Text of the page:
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A Possible Silver Lining in an Ugly Election
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A Possible Silver Lining in an Ugly Election

KAHNTENTIONS

Gilbert N. Kahn is a professor of Political Science at Kean University.

Prime Minister Binyamin Netanyahu finds himself now facing political challenges from all sides, from the left, the right and the center. He is also finding himself less and less acceptable to many American Jews. Having just made a pact with the devil to insure his re-election, down came the expected indictments from the Attorney General. While his legal woes will ultimately be decided in Court, his political actions will be determined by the Israeli voters on April 9.

Netanyahu chose the basest political maneuver imaginable when he opted for a political finesse. He convinced the Bayit Yehudi (Jewish Home) Party to bring the extremist racist party Otzma Yehudit (Strength for Israel) Party on to its list. Netanyahu knew that Otzma Yehudit would not achieve the threshold of 3.25% to gain the minimum 3-4 seats in the next Knesset. By facilitating the merger of the lists of the right-wing Bayit Yehudi Party with the extremist party, Bibi created an avenue for his right-wing coalition to obtain several extra seats which could help him secure the 61 seats needed for a parliamentary majority.

Netanyahu’s maneuver is reported to have cost him a pledge to give these successors of Rabbi Meir Kahane’s banned Kach Party probably two Ministries in the Government as well as a seat on the critical security cabinet. Given Otzma Yehudit’s territorial annexationist platform and support for Arab expulsion, any possibility of a more moderate direction and support for a two-state solution appear to have been totally discarded by Netanyahu.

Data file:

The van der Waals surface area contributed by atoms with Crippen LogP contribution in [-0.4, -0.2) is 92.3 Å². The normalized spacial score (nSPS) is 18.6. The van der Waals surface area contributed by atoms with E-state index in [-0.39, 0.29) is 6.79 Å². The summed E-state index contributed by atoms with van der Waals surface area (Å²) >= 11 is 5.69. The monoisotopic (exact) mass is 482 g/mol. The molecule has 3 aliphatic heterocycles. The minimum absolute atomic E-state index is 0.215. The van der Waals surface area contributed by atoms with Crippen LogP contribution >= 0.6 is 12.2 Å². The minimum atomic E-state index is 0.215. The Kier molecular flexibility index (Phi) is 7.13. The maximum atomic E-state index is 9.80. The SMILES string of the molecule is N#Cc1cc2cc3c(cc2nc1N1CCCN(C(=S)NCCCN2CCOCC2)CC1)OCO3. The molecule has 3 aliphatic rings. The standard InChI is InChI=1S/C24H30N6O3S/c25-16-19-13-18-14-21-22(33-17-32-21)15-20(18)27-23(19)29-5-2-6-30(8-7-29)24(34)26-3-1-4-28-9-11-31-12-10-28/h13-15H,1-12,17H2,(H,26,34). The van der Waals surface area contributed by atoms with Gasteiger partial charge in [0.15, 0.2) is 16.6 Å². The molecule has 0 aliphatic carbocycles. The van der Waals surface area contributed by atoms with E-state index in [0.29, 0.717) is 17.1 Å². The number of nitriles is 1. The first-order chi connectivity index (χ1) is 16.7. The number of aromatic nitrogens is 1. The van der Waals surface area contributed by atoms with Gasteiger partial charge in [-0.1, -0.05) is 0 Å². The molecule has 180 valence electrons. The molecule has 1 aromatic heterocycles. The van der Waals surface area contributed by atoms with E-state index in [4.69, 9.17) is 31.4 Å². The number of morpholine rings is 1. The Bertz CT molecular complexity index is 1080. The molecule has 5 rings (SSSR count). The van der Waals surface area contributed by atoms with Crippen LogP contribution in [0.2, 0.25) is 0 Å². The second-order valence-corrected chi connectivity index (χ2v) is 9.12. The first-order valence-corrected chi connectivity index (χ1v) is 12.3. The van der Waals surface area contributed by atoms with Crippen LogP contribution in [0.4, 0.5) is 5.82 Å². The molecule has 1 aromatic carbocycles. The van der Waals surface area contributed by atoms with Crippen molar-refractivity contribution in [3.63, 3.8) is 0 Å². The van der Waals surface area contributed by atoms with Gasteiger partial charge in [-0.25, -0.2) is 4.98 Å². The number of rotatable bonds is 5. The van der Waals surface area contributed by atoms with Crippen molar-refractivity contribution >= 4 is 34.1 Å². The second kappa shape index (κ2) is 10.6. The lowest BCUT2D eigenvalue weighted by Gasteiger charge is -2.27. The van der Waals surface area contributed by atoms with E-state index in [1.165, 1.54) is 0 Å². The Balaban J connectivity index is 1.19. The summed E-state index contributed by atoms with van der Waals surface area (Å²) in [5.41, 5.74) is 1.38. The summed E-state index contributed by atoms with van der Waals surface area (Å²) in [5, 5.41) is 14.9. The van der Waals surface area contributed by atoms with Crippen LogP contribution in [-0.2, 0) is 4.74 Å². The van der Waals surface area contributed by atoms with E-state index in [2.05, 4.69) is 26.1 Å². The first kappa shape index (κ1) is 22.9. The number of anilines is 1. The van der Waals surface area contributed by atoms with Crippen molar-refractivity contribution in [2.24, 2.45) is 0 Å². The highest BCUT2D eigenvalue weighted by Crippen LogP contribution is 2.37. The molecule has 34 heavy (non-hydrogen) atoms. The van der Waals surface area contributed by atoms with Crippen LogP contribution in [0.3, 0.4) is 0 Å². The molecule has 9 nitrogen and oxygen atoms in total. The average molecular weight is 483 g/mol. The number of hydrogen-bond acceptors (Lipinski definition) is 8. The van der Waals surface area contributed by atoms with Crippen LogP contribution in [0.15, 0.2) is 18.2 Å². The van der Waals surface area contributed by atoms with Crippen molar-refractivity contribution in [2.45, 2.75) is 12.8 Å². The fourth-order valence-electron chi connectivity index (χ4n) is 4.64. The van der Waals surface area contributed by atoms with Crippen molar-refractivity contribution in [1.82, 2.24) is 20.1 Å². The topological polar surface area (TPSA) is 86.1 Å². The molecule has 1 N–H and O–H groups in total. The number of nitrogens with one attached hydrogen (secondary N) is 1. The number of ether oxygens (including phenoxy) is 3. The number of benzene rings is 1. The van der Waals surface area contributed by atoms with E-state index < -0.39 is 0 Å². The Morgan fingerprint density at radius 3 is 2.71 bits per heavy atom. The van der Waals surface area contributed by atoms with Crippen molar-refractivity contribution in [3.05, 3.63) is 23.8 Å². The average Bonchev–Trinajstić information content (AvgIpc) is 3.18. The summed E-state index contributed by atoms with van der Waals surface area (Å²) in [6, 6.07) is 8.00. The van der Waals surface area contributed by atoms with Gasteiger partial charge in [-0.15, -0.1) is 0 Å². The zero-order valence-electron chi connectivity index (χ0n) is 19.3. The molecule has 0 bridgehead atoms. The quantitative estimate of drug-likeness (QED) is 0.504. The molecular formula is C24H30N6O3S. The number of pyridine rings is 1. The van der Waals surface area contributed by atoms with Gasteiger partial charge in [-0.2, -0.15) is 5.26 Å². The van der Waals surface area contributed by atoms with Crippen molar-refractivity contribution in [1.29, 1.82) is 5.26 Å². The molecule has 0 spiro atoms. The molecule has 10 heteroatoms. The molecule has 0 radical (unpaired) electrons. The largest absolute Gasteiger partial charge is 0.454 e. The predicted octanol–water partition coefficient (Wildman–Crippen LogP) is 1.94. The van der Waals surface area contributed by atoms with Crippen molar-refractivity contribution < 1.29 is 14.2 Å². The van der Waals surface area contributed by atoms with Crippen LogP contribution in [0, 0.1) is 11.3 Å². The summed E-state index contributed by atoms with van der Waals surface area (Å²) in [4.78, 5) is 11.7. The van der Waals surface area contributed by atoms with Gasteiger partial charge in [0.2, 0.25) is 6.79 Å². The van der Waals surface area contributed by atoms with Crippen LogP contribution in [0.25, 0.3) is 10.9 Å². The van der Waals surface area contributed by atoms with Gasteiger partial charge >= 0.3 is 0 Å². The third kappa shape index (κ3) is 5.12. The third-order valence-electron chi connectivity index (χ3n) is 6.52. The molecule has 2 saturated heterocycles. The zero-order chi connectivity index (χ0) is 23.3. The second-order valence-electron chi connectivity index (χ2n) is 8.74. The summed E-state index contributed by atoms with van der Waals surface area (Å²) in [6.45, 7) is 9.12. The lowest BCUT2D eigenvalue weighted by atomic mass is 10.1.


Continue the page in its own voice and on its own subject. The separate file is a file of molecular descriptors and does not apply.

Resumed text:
There is a very curious possibility that this entire strategy could produce a dramatic change, however, in the Israeli electoral system. If the early polls are correct, Netanyahu’s Likud Party will receive about 25-27 seats in the next Knesset with his major challenger, the new Blue and White Party, obtaining 44 seats. Benny Gantz and Yair Lapid, the leaders of this new party will have a challenge according to some analysts to obtain the necessary 61 seats to govern, despite the fact that they may obtain almost 20 more seats than Likud.

The moderate left Blue and White leaders have a major opportunity, as do Israeli voters, who oppose the ugly sight of seeing the country being run by a leader some of whose coalition partners reflect abhorrent Jewish values. They must convince voters to vote for them or for parties which are possible coalition partners. They must insure that left wing and even moderate religious voters do not vote for parties which will not achieve the 3.25% voter threshold. It is also in their interest to try to rally even more support to their party. This would enable the Blue and White Party to form a possible Government with even fewer, small parties.

Electorally speaking the Israeli party system needs drastic reform. The power and leverage of small minor parties to shape Government policies are extraordinarily disruptive to proper decision-making. As has been true since the State of Israel was created, the power of small parties—even with today’s 3.25% minimum threshold—makes the deal-making and corruption in the political system pervasive. The upheaval that is apparent in this election could have the silver lining of bringing a serious wave of leaders into power who actually might be able to institute proper electoral reform.

 

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